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Venezuela Officially Defaults; Annual Inflation 2689 Percent: When Does the Military Take Over?

Saturday, November 11, 2017 20:01
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by Mish Shedlock,

Electricidad de Caracas, a Venezuelan state-owned electric company, officially defaulted on a $650 million bond payment. The company was already a month late on its payment before the trustee, Wilmington Trust, issued a statement. Meaanwhile, Professor Steve Hanke notes annual inflation is 2689%.

CNBC reports Venezuela Utility Defaults as Judgment Day Looms for State Oil Giant.

Venezuela’s Electricidad de Caracas — a state-owned electric company — has defaulted on a $650 million bond payment, Wilmington Trust said Friday.

The default comes as the International Swaps and Derivatives Association (ISDA) prepares to decide next Monday whether state-run oil giant Petroleos de Venezuela (PDVSA) experienced a credit event earlier this month.

PDVSA missed a $1.12 billion bond payment on Nov. 2. If ISDA decides that PDVSA did experience a credit event, that could lead bondholders to declare a default, which could trigger an avalanche.

“We expect if holders do declare a default then that could be used to trigger cross default across the whole US$28bn of PDVSA bonds,” Stuart Culverhouse, chief economist at Exotix Capital, said in a note. He noted, however, that bondholders “may simply give the government more time to make the payment, as the intention seems to be there, but coordinating a large group of holders with different incentives could prove challenging.”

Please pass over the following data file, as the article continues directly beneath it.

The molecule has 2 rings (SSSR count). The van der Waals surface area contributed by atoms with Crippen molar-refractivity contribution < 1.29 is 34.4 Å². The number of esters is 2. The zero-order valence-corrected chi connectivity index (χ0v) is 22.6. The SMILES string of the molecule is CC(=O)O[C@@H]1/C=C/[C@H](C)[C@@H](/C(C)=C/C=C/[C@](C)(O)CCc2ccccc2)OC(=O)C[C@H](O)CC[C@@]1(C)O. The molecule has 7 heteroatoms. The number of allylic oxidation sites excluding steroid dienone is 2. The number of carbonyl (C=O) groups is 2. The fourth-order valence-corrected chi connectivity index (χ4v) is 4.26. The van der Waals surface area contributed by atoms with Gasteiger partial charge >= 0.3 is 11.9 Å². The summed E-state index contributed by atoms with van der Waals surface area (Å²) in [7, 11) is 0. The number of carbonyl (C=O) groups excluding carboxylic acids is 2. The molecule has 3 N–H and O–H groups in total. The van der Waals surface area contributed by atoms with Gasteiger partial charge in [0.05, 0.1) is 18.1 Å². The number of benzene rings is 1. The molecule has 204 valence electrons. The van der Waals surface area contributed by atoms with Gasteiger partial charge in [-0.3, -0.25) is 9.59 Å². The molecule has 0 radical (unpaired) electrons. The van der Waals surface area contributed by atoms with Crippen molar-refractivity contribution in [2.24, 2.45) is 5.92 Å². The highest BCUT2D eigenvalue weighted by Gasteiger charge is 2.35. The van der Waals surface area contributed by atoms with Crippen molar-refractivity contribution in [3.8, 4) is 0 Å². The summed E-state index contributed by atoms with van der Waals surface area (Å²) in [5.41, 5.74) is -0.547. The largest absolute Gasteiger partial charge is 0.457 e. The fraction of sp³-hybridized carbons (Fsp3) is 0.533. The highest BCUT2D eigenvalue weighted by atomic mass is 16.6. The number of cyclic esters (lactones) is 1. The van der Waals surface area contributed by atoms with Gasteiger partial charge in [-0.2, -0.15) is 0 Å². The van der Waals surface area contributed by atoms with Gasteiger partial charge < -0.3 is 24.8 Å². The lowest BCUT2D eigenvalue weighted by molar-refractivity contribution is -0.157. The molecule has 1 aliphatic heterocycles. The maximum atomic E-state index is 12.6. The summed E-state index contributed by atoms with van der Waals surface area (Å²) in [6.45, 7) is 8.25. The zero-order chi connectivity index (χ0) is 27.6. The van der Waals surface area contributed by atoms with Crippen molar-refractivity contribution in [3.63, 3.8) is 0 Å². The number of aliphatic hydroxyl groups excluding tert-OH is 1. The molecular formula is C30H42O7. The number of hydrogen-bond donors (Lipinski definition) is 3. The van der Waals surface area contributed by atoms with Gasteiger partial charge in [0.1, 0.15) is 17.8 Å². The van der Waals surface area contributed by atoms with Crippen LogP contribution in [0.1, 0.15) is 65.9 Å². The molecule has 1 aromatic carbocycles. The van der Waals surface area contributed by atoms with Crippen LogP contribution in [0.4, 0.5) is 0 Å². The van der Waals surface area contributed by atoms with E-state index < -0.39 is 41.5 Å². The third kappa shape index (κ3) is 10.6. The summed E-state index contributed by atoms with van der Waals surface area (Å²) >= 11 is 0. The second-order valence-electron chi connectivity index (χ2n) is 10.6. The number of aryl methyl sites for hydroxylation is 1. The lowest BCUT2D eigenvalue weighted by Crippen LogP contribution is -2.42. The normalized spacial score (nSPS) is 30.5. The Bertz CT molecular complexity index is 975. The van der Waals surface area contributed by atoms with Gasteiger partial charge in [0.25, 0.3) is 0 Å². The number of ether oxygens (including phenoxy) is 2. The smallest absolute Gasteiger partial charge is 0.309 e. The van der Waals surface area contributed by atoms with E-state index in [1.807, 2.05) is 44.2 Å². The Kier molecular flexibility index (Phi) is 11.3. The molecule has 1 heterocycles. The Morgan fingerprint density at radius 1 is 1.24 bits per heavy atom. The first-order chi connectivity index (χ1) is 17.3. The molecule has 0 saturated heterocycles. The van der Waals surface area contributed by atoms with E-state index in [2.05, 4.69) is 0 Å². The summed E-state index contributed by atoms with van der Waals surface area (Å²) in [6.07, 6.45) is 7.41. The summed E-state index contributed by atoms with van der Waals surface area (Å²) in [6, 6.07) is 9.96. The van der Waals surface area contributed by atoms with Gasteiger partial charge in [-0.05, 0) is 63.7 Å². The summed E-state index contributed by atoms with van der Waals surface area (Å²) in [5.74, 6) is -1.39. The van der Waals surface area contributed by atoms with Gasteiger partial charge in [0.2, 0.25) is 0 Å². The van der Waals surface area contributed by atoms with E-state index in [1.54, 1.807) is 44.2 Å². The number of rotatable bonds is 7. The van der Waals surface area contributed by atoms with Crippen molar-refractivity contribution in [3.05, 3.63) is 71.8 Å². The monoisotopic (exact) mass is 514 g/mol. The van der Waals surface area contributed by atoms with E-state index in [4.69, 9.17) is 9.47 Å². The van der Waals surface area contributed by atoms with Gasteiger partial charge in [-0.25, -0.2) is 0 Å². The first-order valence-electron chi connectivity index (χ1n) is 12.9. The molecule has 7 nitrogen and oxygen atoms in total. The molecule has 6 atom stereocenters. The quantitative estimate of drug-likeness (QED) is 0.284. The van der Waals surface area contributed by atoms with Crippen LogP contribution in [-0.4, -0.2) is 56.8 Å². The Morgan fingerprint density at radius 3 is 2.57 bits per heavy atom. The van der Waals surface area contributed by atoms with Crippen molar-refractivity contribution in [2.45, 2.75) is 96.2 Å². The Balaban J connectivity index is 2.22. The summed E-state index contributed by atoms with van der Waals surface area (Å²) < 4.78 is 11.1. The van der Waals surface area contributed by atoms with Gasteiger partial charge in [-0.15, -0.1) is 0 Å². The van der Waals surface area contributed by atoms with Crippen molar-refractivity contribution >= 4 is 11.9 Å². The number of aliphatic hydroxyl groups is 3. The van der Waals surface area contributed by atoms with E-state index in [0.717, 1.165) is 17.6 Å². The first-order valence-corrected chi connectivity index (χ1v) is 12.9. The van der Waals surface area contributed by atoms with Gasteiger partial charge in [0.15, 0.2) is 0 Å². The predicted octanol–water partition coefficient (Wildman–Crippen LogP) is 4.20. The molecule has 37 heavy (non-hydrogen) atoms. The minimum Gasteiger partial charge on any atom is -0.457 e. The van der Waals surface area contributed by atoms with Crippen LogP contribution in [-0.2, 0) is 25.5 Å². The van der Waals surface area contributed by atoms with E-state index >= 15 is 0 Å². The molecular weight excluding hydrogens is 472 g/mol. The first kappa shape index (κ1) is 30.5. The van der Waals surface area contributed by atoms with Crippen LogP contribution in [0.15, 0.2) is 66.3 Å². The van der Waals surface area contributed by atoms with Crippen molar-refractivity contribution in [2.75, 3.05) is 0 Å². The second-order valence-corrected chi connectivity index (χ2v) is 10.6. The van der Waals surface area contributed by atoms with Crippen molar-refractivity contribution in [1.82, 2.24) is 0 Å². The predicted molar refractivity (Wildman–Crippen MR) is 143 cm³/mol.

Food Shortages

CNN reports Venezuela’s Dreams are Dying.

President Nicolas Maduro erased any remnants of democracy in late July, stripping political opponents of power and establishing a new legislature filled with his cronies.

But Maduro’s cemented regime still faces the same problems it started years ago: An exodus of its educated class combined with mass shortages of food, medicine, money and — most importantly — time.

Shortages of basic medicine and proper medical equipment are common. More than 750 women died during or shortly after childbirth in 2016, a 66% increase from 2015, according to the Venezuelan health ministry. Nearly 11,500 infants died, a 30% jump. Malaria cases soared to 240,000, a staggering 76% increase. That last one is especially telling: Venezuela had already eradicated malaria more than 50 years ago. I met three paramedics in a week who all said they’re low or out of gauze, gloves and bandages.

Nearly three-quarters of Venezuelans polled said they had lost at least 19 pounds last year, one poll found.

A domino effect has created a worthless currency. On July 24, the day I arrived in Venezuela, a dollar equaled 8,820 bolivars. As I write this on September 6, a dollar fetches nearly 20,000 bolivars. In other words, the bolivar is worth less than a hundredth of a penny.

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Total 5 comments
  • DK

    Yes but the debt was taken out in dollars by civilian governments decades ago, which was never necessary as part of being a US client state. It is un repayable but the principle upon which the loan was issued was fictional money anyway. There are bad debts, there are certainly bad banks this is a result of bad government as well. Take a haircut because that money your never actually lent is not returning 3000% interest.

  • Pen Name

    Bitcoin will false and going to false. It is just for fun and entertainment.
    Bitcoin used to be cheap just like Zimbabwe money note now…

    If you want to become rich, you just need to listen to me. Go buy a Zimbabwe note, there will be group going to buy 1 million GBP per Zimbabwe note very very soon.

    Fore more information:

    • DK

      This scam is quite old, originated in Nigeria.

  • Jay

    Venezuelans wanted a free ride. They believed they could live off others labor . They are getting their wish. They are reaping what the sowed.

    • harry

      That’s correct! They nationalized hundreds of privately owned companies. So; who would want to do business in such a country? They got what they deserved!

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